Introducing 2008 Montana Cowboy Hall of Fame Legacy Award Inductee…
The Grant-Kohrs Ranch
Montana’s Grant-Kohrs Ranch was established by John Francis "Johnny" Grant, a Canadian fur trader, and expanded by Conrad Kohrs, a Montana cattle baron. Located near Deer Lodge in Powell County, the ranch was designated as a National Historic Landmark on December 19, 1960 to commemorate the Western cattle industry. The current park, created in 1972, is maintained as a working ranch by the National Park Service.
Johnny Grant was born at Fort Edmonton, Alberta, Canada in 1831. At 17 he joined his father at Fort Hall, Idaho Territory, which was a fortified trading post. The fur trade was his heritage but not his future. He left his father's household in 1850 and settled nearby, marrying a Shoshone woman. His complex family tree eventually numbered 21 children by 7 different mothers. Grant traveled the northwest and married women from several different tribes. Throughout his long life he kept his large family – which also included other adopted, abused and abandoned children he encountered in his travels – close by.
During the 1850s, the Oregon Trail generated an active trade in horses and cows. Traders could barter one fit animal for two trail-weary ones. These livestock were rested and restored in the lush grasslands of Idaho and southwest Montana, then resold come spring. After successfully wintering just this sort of stock in the Deer Lodge Valley in 1857, Grant returned to Montana in 1859 and built a home. Until Montana's gold boom arrived, he found a market for his livestock in the mining camps of Idaho and California.
In 1862 Grant began building the large house that is the core of today’s Grant-Kohrs ranch. He lived there with his Bannock Indian wife, Quarra. Grant wrote with pride that she spoke French, English and several Indian languages. He also stated that she made "very nice butter" and could ride rough horses.
Part of Grant’s new house would serve as a trading post. A flood of gold miners were just starting to enter southwest Montana, and Grant did his best to accommodate them by opening a livery stable, saloon, blacksmith shop, sawmill, flour mill and other businesses. He saw little success with these businesses; educated in French, Grant often found himself at a disadvantage when business contracts were written in English by dishonest men.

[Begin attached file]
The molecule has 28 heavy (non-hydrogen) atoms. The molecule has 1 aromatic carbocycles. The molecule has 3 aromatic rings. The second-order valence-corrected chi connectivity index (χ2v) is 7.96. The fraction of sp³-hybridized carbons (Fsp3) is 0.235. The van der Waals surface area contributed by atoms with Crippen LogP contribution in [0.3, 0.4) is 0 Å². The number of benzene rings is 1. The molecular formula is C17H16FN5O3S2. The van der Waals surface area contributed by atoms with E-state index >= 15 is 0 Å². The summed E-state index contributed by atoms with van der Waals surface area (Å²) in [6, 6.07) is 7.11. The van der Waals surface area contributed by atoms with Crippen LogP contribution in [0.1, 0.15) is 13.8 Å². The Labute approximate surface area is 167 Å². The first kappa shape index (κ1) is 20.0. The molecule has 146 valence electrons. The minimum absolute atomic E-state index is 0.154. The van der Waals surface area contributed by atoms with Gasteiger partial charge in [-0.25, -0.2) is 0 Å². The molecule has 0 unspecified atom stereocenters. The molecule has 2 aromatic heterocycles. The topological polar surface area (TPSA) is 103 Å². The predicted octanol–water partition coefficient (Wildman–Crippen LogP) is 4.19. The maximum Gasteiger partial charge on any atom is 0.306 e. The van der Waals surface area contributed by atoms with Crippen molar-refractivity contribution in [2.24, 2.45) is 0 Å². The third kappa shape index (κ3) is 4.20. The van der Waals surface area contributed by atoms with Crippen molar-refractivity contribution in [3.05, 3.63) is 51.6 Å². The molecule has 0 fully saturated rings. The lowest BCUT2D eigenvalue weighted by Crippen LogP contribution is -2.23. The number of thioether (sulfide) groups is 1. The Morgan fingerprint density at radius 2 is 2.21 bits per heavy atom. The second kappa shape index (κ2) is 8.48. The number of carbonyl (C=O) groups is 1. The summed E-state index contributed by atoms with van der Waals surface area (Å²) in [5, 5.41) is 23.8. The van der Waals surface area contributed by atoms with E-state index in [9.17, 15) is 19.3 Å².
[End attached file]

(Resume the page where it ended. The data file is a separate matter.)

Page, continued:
Grant decided to return to Canada. He sold his ranch to Conrad Kohrs in 1866 and left his family for several months while he searched for a place to settle north of the border. When he returned to Deer Lodge he found that Quarra had died of tuberculosis. Gathering his remaining family, he left with a party of 200 Metis people (Canadian “breeds”). Whether he knew it or not, Grant had successfully established the livestock industry in Montana during his short stay. After 20 years in the Red River Country, Grant moved to the Edmonton area of Alberta, where he died in 1907 within sight of the Hudson Bay Post where he had been born 76 years earlier.
Carsten Conrad Kohrs, a 27-year-old German immigrant, arrived in Montana Territory in 1862 in search of gold. He discovered that the only people who were getting rich were the people who were accommodating the miners. Kohrs became a butcher, but lacked beef; thus he began raising his own cattle. In 1865 he offered Johnny Grant $30,000 for what is now known as the Grant-Kohrs National Historic Site. Grant initially refused, but was eager to sell the next year; thus Kohrs bartered him down to $19,200 for the land, herds, buildings and equipment.
After the purchase Kohrs continued to invest in mining, real estate and water rights, while his half-brother and partner John Bielenberg did the ranch work. Kohrs' diversity proved crucial after the hard winter of 1886-’87, as most of his open range cattle died. Only one herd of purebred Shorthorn bulls survived in the slightly warmer conditions of the Deer Lodge Valley.
With the Shorthorn herd, his profits from other ventures and a $1 million loan from a Butte bank, Kohrs began buying the remnants of numerous bankrupt cattle operations. By 1890 he repaid the loan, recovered his losses and added a swanky brick addition to the ranch house. According to a list of Montana’s 100 most influential early-day citizens published in the “Missoulian,” this cattle baron at the peak of his success managed a 10-million-acre cattle empire that spanned four states and shipped 10,000 head of cattle annually to the Chicago stockyards, earning Kohrs the nickname "Montana's Cattle King." Kohrs also played an important role in Montana's history by serving as a territorial and state senator and as a leader of the Montana Stockgrowers Association.
In 1918, Kohrs sold all but the Deer Lodge property, where he lived with his wife and two surviving daughters until his death in 1920.
According to government archives, Conrad Kohrs Jr. – Carsten Conrad Kohrs’ grandson – sold the ranch to the National Park System in 1972. The United States Park Service preserves the historic ranch to interpret the significance of the nation's frontier cattle era. Cattle still graze there as they have for more than 150 years. The 1,500-acre park/ranch includes 90 structures, 26,000 artifacts and 100 shelved feet of business records kept since Kohrs acquired the ranch in 1866.